The process of high-level disinfecting transesophageal (TEE) probes has unique challenges compared to disinfecting endocavity probes. Below are some of the key tips to remember when disinfecting TEE transducers.
1. TEE PROBES ARE DELICATE (AND EXPENSIVE)
The long insertion tube can be difficult to disinfect because of its length and thus vulnerable to damage. Even a small bump to the distal tip can damage the probe. You should take extra caution when handling the probe – whether it’s rinsing, transporting, or storing.
2. PROBE COVERS ARE RECOMMENDED
Per FDA guidance documents, a probe cover or sheath is required every time a probe is used in a semi-critical application. Many leading ultrasound system manufacturers recommend use of a probe cover for their ultrasound transducers. Philips recommends a sterile sheath in addition to patient bite blocks.
3. PRECISE SOAKING TIME PROTECTS THE PROBE
When disinfecting your TEE probes using a manual disinfection process, it’s imperative to soak the probe only for the time advised by the high-level disinfectant solution manufacturer. Over-soaking the probe can be corrosive and possibly damage the probe.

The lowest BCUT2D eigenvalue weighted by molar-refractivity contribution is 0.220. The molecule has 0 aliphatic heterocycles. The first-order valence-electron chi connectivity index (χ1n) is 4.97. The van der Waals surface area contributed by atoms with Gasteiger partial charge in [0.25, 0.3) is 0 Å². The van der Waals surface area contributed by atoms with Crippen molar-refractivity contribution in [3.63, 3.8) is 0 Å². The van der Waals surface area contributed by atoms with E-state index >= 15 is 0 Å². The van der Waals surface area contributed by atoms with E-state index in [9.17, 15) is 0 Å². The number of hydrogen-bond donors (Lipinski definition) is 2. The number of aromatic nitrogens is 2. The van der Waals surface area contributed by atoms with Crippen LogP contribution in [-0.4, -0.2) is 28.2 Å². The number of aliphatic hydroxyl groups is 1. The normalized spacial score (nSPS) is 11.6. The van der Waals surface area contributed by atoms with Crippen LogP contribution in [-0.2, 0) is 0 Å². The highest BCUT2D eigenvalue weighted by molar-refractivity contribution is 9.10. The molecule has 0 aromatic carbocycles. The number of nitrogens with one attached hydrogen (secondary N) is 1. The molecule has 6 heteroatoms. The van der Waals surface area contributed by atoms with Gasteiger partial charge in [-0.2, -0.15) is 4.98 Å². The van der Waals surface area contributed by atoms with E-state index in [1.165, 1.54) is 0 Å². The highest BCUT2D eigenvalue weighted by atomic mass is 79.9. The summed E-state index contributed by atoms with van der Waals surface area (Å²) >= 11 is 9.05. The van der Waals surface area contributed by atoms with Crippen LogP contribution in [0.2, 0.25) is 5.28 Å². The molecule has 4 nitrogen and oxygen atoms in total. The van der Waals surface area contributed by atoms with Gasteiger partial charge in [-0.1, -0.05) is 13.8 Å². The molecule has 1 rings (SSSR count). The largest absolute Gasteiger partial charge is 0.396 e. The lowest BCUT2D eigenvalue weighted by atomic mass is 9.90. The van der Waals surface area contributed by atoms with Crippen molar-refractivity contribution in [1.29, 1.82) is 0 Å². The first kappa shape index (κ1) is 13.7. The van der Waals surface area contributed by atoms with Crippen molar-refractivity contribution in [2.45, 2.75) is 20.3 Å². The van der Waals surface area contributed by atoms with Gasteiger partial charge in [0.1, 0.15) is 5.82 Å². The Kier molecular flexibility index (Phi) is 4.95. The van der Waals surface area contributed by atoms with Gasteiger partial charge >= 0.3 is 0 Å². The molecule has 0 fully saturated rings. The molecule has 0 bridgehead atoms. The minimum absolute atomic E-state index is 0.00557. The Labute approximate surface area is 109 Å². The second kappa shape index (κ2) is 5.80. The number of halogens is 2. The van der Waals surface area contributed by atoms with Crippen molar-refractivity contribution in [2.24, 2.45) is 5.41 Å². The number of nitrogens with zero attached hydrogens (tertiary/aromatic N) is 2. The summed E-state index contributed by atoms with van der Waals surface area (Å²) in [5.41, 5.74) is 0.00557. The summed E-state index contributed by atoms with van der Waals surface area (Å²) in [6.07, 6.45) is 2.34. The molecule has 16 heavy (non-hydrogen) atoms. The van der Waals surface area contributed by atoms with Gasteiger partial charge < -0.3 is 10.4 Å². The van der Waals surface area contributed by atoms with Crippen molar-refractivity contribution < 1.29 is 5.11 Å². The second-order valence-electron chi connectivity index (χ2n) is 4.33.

4. ENSURE ADEQUATE RINSING
Be sure to rinse the TEE probe properly after soaking. Some disinfectants are more difficult to rinse off the probe. For example, when using an aldehyde-based disinfectant, you need to rinse the TEE probe thoroughly, e.g. 3 separate large volume rinses.
5. AUTOMATED DISINFECTION IS A SIMPLIFIED OPTION TO PROBE CLEANING
Automated high-level disinfection cleans the TEE probe with greater efficiency than a manual disinfection process. CIVCO’s ASTRA TEE® allows disinfection of two probes at once, automates the soak and rinsing steps, and provides a fully automated disinfection log for streamlined compliance.
6. PRE-CLEANING THE TEE PROBE AIDS THE DISINIFECTION PROCESS
Whether you utilize an automated or manual process to disinfect your TEE probes, you must pre-clean your devices properly. First pre-clean at bedside and then clean the probe using an enzymatic detergent or according to your probe manufacturer’s Instructions for Use.
7. ELECTRICAL LEAK TESTING OF TEE PROBES IS REQUIRED
As of December 31, 2015, the Intersocietal Accreditation Committee (IAC) began requiring leak testing of TEE transducers between every procedure. A damaged probe can lead to black mouth (chemical burning due to improperly rinsed disinfectant) or an electrical shock to the patient (with the probe only inches from the patient’s heart).
8. PROPER STORAGE IS THE FINAL STEP
The Joint Commission (TJC) and probe manufacturers recommend storing probes in a manner to protect them from damage and contamination. In addition, TJC recommends that you hang probes vertically in a cabinet and store in a clean, dry environment. Tip guards also help protect the probe’s distal tip between uses.
Hear more about these TEE disinfection tips and more at our next webinar on Tuesday, April 11th @ 1 p.m. CDT.